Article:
received positive performance reviews and numerous bonuses. Browne Sanders also had a good working relationship
with Kevin Layden, the Knicks’ President and General Manager until his
termination in December 2003. However. beginning in 2004, Browne Sanders began experiencing difficulties at work.

In March 2004, Browne Sanders met
with Mills and Thomas to discuss a conflict between Thomas and Browne Sanders over their respective job
responsibilities. Browne Sanders also
began encountering conflict with other colleagues, including Frank Murphy,
then-Senior Vice-President of Basketball Operations.


Such a jury also could conclude that the
relationship between Browne Sanders and
Thomas became increasingly strained during 2005. Browne Sanders accuses Thomas of engaging in unwanted
sexual advances; Thomas denies some of the alleged incidents and challenges
Browne Sanders’s interpretation of others. For purposes of this motion, the
details of the disputed incidents need not be rehearsed. The flavor of the
allegations is sufficiently conveyed by two alleged episodes. In May 2005,
Browne Sanders told Peter Olsen, an MSG consultant and
an advisor to Thomas, that Thomas had said that he loved her and requested that
she “go off site” with him. Thomas disputes this charge. Thomas
acknowledges, however, that in December 2005, at a Knicks game, he attempted to
kiss Browne Sanders on the
cheek; when Browne Sanders pulled
away, Thomas replied, “no love today?” (). During 2005 as well,
Browne Sanders raised questions about alleged sexual
harassment of other female employees by Knicks personnel. In June 2005, Browne Sanders informed her supervisee Dan Gladstone
that one of Gladstone’s subordinates, Hassan Gonsalves, had been accused of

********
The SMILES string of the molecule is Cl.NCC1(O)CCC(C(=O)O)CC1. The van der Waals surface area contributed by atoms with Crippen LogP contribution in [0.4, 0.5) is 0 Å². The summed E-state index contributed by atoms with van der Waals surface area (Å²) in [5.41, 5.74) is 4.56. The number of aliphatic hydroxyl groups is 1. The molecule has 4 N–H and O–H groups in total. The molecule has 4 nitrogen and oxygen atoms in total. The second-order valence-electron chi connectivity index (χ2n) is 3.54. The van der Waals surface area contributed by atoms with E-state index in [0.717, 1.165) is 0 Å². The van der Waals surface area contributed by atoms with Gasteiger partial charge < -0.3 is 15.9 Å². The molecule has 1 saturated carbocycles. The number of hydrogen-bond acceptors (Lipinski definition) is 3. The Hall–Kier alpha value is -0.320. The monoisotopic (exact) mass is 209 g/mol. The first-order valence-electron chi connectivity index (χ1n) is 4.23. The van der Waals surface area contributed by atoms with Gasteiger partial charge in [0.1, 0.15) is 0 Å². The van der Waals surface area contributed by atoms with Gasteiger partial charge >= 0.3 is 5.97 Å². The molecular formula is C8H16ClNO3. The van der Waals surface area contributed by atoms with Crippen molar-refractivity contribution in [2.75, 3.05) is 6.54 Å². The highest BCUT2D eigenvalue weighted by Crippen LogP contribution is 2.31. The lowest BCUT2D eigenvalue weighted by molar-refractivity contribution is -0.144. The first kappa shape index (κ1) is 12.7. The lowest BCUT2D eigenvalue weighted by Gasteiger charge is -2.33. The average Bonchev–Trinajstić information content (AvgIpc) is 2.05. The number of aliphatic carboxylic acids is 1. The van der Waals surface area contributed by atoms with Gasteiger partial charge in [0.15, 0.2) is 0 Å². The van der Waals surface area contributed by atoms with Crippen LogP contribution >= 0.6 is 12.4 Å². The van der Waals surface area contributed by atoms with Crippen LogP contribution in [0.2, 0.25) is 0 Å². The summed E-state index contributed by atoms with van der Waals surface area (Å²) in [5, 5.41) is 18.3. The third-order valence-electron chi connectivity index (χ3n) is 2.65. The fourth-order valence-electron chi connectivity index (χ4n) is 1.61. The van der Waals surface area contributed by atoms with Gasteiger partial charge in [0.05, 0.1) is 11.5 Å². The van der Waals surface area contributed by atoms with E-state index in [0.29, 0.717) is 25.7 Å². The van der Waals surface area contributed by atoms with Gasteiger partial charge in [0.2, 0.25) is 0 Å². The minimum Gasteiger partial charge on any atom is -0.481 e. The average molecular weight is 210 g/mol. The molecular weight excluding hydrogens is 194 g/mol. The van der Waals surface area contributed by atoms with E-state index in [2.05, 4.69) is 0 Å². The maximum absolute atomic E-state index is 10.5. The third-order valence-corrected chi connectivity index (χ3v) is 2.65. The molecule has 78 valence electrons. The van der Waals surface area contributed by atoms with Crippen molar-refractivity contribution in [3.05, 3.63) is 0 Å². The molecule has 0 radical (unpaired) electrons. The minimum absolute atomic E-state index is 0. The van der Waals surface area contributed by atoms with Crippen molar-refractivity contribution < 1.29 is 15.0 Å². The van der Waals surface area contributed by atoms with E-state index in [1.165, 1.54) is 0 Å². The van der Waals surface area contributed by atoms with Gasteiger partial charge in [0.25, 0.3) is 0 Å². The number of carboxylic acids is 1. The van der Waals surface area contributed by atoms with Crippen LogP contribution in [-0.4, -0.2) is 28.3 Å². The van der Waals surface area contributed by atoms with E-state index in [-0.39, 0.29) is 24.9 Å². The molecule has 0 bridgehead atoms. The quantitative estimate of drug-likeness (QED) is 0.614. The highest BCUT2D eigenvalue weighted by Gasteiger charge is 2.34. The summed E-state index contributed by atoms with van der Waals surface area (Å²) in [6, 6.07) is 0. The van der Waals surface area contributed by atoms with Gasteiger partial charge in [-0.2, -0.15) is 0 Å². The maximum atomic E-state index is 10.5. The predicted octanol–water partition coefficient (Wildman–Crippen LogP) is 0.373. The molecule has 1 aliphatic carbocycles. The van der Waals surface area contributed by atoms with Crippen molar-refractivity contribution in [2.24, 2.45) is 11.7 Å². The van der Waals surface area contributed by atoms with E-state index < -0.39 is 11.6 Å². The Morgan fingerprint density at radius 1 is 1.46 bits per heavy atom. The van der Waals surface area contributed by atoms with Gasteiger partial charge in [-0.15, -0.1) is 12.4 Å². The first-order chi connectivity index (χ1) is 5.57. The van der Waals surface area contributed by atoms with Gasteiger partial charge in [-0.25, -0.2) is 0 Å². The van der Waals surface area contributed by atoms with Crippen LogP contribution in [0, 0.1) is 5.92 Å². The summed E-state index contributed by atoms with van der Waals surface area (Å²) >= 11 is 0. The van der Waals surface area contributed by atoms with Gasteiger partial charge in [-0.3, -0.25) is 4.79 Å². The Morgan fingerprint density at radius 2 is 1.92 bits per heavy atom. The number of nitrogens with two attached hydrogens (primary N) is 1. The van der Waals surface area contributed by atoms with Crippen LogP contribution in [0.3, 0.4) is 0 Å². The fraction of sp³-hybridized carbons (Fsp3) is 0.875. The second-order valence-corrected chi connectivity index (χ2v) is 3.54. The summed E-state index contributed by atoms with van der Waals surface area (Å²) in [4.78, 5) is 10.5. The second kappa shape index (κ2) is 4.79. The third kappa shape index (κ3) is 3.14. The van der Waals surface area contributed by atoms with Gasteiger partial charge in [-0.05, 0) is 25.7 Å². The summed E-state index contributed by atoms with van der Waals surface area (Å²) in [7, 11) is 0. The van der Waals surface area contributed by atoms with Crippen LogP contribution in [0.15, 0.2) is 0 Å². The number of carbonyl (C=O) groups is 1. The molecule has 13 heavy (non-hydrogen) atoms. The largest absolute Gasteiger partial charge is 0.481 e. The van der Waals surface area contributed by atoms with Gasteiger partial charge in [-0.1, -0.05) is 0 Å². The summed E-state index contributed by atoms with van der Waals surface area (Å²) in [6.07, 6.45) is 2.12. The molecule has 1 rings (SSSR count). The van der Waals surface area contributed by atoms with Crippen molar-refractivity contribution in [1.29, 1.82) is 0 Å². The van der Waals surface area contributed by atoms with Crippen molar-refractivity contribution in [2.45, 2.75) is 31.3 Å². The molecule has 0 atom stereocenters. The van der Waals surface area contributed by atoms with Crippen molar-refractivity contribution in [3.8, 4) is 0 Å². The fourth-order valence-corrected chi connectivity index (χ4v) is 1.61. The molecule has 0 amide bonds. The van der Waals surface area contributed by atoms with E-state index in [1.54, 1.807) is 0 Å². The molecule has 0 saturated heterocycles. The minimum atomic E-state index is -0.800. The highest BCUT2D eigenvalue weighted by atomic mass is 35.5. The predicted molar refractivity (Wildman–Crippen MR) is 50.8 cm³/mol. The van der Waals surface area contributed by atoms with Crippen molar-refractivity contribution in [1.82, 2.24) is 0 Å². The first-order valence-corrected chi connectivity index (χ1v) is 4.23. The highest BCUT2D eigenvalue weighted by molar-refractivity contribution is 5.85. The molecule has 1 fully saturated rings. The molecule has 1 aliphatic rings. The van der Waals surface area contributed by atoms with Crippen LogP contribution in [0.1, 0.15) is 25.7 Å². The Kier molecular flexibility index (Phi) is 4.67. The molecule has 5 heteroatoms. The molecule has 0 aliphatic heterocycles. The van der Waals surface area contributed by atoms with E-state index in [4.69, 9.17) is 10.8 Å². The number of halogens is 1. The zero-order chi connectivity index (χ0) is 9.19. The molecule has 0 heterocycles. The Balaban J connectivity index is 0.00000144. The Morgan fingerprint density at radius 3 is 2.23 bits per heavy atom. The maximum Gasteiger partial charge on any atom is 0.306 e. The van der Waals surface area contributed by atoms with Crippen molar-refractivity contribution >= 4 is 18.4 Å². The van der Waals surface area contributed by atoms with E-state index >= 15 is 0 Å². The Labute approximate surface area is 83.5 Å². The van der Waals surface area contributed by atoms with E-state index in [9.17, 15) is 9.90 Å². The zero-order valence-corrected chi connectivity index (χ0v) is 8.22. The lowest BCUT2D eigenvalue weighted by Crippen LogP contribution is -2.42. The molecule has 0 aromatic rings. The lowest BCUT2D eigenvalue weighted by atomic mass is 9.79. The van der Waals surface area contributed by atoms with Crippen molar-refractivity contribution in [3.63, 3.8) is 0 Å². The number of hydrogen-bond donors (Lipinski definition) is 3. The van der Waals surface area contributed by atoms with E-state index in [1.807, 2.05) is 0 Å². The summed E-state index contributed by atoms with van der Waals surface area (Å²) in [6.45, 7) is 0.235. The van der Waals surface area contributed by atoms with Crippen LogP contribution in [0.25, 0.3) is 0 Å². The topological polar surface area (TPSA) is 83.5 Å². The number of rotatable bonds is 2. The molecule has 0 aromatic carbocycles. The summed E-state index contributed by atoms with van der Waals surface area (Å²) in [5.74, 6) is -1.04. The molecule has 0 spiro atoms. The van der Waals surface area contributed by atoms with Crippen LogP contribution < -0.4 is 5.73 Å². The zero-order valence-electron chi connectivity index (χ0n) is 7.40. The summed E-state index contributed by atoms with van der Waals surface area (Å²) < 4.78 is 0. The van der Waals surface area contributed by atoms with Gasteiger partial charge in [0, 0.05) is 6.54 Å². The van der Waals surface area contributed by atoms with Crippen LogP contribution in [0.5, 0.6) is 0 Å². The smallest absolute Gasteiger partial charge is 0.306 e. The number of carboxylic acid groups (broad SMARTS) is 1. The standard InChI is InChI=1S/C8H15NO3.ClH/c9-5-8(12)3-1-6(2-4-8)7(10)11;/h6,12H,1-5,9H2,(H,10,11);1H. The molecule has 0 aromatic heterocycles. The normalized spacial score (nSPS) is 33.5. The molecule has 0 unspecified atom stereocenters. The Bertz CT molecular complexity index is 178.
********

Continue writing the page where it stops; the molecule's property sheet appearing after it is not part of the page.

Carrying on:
making harassing and derogatory comments towards female Knicks employees and
about Browne Sanders. When
Gladstone questioned Stephon Marbury, a Knicks player and Gonsalves’s cousin,
about Browne Sanders’s allegations, Marbury bluntly expressed his hostility to
Browne Sanders. When Browne Sanders
informed John Moran, MSG’s Vice-President of Employee Relations, about
Gonsalves’s and Marbury’s behavior, Gonsalves was terminated, but Marbury was
not questioned about Browne Sanders’s allegations. Towards the end of 2005,
Browne Sanders began investigating and documenting the
allegedly inappropriate conduct of Thomas and Marbury. In November 2005, Browne
Sanders spoke to Karen Buchholz, a Knicks
Vice-President who reported to Browne Sanders, about
Buchholz’s interactions with Thomas and Marbury, and requested that Buchholz
send her an e-mail documenting those interactions. Around the same time, Browne
Sanders asked Gladstone to document his account
of his conversations with Marbury. In December 2005, Browne Sanders asked another Knicks employee, Gary
Winkler, to send her an e-mail documenting his conversations with Petra Pope,
the head of the Knicks’ dance team, concerning allegations that were denied by
Thomas that he had made inappropriate comments to Pope in 2004 (). Browne Sanders also asked other members of her staff to
document incidents of sexual harassment they witnessed at work. Matters came to
a head in December 2005 and January 2006. On December 2 and 4, Browne Sanders, accompanied by Buchholz, met with an
attorney to discuss Browne Sanders’s sexual harassment complaint. On December
22, counsel for Browne Sanders met
with counsel for MSG. At that meeting, Browne Sanders’s counsel informed MSG of
Browne Sanders’s sexual harassment complaint. The attorneys agreed to
“attempt to expedite a negotiated, good faith resolution of Ms. Browne Sanders’ claims.         


On January 24, 2006, Browne Sanders filed the complaint that initiated the
present action, alleging that she was discriminated against on the basis of her
sex and terminated in retaliation for her sexual harassment complaint in
violation of federal, state, and city law. That same day, defense counsel
issued press statements on behalf of their clients. MSG’s and Dolan’s counsel
stated that Browne Sanders’s claim was baseless, and that Browne Sanders was terminated due to her deficient work
performance. Thomas’s counsel stated that Browne Sanders’s claims were an obvious
attempt to get a large sum of money from MSG by taking advantage of Thomas’s celebrity
status (). Browne Sanders
responded in a statement denying defendants’ accusations, which she read at a
press conference on January 25, 2006. That same day, Thomas held a press